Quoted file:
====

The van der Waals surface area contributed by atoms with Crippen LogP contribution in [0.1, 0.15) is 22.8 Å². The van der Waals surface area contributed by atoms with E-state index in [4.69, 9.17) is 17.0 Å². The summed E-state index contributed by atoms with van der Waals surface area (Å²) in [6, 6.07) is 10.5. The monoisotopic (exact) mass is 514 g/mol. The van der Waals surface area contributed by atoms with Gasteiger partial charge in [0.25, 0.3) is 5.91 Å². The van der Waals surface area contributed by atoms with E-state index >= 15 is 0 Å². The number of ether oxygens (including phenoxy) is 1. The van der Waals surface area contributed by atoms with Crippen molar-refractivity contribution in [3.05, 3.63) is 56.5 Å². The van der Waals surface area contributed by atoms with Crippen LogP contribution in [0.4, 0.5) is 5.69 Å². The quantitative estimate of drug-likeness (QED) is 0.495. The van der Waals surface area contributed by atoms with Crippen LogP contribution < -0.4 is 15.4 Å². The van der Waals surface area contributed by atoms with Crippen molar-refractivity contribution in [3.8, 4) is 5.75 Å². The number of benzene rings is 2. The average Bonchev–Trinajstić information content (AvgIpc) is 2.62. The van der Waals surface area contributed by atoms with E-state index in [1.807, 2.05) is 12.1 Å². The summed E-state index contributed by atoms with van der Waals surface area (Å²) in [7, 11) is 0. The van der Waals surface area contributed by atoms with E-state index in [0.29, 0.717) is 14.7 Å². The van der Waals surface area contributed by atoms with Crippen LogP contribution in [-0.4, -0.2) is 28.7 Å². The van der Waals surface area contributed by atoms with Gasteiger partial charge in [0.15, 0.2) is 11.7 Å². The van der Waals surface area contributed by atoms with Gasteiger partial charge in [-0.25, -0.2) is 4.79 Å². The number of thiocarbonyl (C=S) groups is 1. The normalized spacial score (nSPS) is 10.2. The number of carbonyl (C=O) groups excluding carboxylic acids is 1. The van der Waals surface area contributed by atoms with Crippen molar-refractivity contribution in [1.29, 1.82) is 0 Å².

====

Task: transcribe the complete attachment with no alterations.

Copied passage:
The van der Waals surface area contributed by atoms with Crippen LogP contribution in [0.1, 0.15) is 22.8 Å². The van der Waals surface area contributed by atoms with E-state index in [4.69, 9.17) is 17.0 Å². The summed E-state index contributed by atoms with van der Waals surface area (Å²) in [6, 6.07) is 10.5. The monoisotopic (exact) mass is 514 g/mol. The van der Waals surface area contributed by atoms with Gasteiger partial charge in [0.25, 0.3) is 5.91 Å². The van der Waals surface area contributed by atoms with E-state index >= 15 is 0 Å². The number of ether oxygens (including phenoxy) is 1. The van der Waals surface area contributed by atoms with Crippen molar-refractivity contribution in [3.05, 3.63) is 56.5 Å². The van der Waals surface area contributed by atoms with Crippen LogP contribution in [0.4, 0.5) is 5.69 Å². The quantitative estimate of drug-likeness (QED) is 0.495. The van der Waals surface area contributed by atoms with Crippen LogP contribution < -0.4 is 15.4 Å². The van der Waals surface area contributed by atoms with Crippen molar-refractivity contribution in [3.8, 4) is 5.75 Å². The number of benzene rings is 2. The average Bonchev–Trinajstić information content (AvgIpc) is 2.62. The van der Waals surface area contributed by atoms with E-state index in [1.807, 2.05) is 12.1 Å². The summed E-state index contributed by atoms with van der Waals surface area (Å²) in [7, 11) is 0. The van der Waals surface area contributed by atoms with E-state index in [0.29, 0.717) is 14.7 Å². The van der Waals surface area contributed by atoms with Crippen LogP contribution in [-0.4, -0.2) is 28.7 Å². The van der Waals surface area contributed by atoms with Gasteiger partial charge in [0.15, 0.2) is 11.7 Å². The van der Waals surface area contributed by atoms with Gasteiger partial charge in [-0.25, -0.2) is 4.79 Å². The number of thiocarbonyl (C=S) groups is 1. The normalized spacial score (nSPS) is 10.2. The number of carbonyl (C=O) groups excluding carboxylic acids is 1. The van der Waals surface area contributed by atoms with Crippen molar-refractivity contribution in [1.29, 1.82) is 0 Å².